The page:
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Peeling the onion on costly school bonds

I usually avoid rebutting rebuttals, but I want to explore the Bellevue Union School District’s capital appreciation bonds a little further in light of the superintendent’s response to an editorial (“Time to hit the pause button on costly bonds”) I wrote about three weeks ago.

You can read the editorial here and Superintendent Alicia Henderson’s rebuttal here.

In short, the editorial said capital appreciation bonds are a bad deal for taxpayers. With interest payments deferred until the bonds mature (and interest being charged on interest along the way), they cost a bundle. In Bellevue’s case, the district will pay $4 million to retire a $378,000 CAB issued in 2011. That’s more than $10 in interest for every dollar in principal.

Henderson said I was wrong, but I don’t think she backed that up. In addressing the interest costs, she combined the $378,000 CAB with $4.3 million in other Bellevue bonds sold in 2011. The interest-principal ratio on the $4.3 million loan, she said, was 1.05:1. Once the $378,000 CAB was added, she said, the ratio climbed to 2.1:1. “None of the facts suggest loan shark rates,” she said, quoting the editorial. OK, a 2-1 ratio isn’t bad on a loan. But let’s put it in context: The district increased its borrowing by about 10 percent, and its debt ratio jumped 100 percent. Sounds like an awfully steep interest rate to me.

Henderson also said the district couldn’t pass up the opportunity because the federal government is going to pay 90 percent of the interest. So the interest costs are being shared by taxpayers in Windsor and Willits and Twin Falls, Idaho and Madison, Wis. and Marietta, Ga. – well, you get the picture. That’s a great deal for Bellevue taxpayers – as long as no other school district is doing the same thing.

Bellevue, of course, isn’t alone.

If you’re interested in this subject – and if you’ve gotten this far I assume you are – you should read an outstanding piece of investigative reporting by the Orange County Register (link). The Register peeled the onion on a much larger CAB deal in the Placentia-Yorba Linda school district. Beyond the $280 million in interest to be paid on a $22 million loan, reporter Melody Petersen detailed the conflicting interests of the school district, which presumably should be looking for the least expensive deal for taxpayers, and its financial advisers, who double as campaign strategists and bond underwriters. They want to maximize returns. In this instance, I’d say they did.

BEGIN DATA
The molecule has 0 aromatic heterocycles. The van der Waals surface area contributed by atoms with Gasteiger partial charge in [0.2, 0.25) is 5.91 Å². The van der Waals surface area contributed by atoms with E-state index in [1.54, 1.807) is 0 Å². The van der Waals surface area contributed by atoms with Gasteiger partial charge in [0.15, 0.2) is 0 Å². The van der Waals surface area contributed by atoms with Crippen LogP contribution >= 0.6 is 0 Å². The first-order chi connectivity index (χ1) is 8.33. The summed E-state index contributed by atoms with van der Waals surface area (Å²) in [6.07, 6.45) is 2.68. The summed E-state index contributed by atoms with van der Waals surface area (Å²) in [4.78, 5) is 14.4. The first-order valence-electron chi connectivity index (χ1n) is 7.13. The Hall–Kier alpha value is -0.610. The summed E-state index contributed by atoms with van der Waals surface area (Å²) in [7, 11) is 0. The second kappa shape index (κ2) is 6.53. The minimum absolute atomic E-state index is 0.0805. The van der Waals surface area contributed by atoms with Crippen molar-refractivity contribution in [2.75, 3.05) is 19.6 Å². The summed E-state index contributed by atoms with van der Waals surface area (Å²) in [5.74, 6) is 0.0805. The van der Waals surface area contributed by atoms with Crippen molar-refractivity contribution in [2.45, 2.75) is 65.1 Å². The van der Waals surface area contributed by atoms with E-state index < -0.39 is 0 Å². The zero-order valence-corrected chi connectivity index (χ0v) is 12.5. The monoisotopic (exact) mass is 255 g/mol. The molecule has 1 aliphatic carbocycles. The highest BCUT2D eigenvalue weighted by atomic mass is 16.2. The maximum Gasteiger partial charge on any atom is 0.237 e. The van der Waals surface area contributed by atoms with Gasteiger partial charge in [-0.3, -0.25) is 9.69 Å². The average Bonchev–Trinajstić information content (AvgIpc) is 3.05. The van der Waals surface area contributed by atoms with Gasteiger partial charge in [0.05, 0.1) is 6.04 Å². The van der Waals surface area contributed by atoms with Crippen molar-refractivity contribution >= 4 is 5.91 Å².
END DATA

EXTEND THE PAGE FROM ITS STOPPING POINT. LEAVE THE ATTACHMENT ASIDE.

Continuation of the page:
Not to worry, Placentia-Yorba Linda district officials said. It’s a great deal. You see, the interest payments are heavily subsidized by the federal government. Including the taxpayers in the Bellevue Union School District.

– Jim Sweeney





6 Responses to “Peeling the onion on costly school bonds”

  1. Stephen says:

    280 million payback for a 22 million dollar loan is a “good deal”. I don’t know who is more ignorant here, the elected officials or us, fee voters who elect idiots who state, with all sincerity, that a280 million payback for a 22 million dollar loan is a good deal

  2. michael koepf says:

    INSIDE OPINION is permanently closed.

  3. James Ligon says:

    The Sonoma Valley United School District has done something similar. The school district issued bonds in 2010, borrowing millions of dollars for the local schools. Members of the school board did not read the prospectus, did not understand the terms of repayment and believed the Superintendent who told the board that the money was essentially “free.” In fact, the repayment of the school bonds is not part of the operating budget.It is repaid by our taxes, a matter of no concern to the board. The interest rate paid on one of the zero coupon bonds was/is 12%, at a time when banks were paying less than 1% on savings deposits and mortgage loans were less than 5%. The school did not concern itself with the high cost of borrowing since taxpayers would repay the “free” money provided to the district. We brought this to the attention of the school board, but got the impression that math wasn’t their thing.

  4. GAJ says:

    Any good manager knows that borrowing must be done in a prudent manner and must not be allowed to “balloon” as it could result in the failure of the company and, if a small business, the manager/owner going bankrupt and losing everything including their home.

    No such worries for our clueless bureaucrats who happily make very bad deals that someone else will have to pay the price for.

    Living within one’s means does not apply to government drones.

  5. Reality Check says:

    Jim, I’m with you on this. But I think your editorial and comments should include the length of the loan and interest rate. The numbers are probably outlandish not because the interest rate is obscene (although I don’t know that) but because the school chose to make no payments for . . . what? . . . . 20-30-40 years. That’s a lot of compounding.

    This gets muddied a bit by supposedly educated people claiming that the money is practically free from the Feds, as if they know that the Feds will be able to afford even 5 years from now.

  6. Follower says:

    …and they’ll all get re-elected.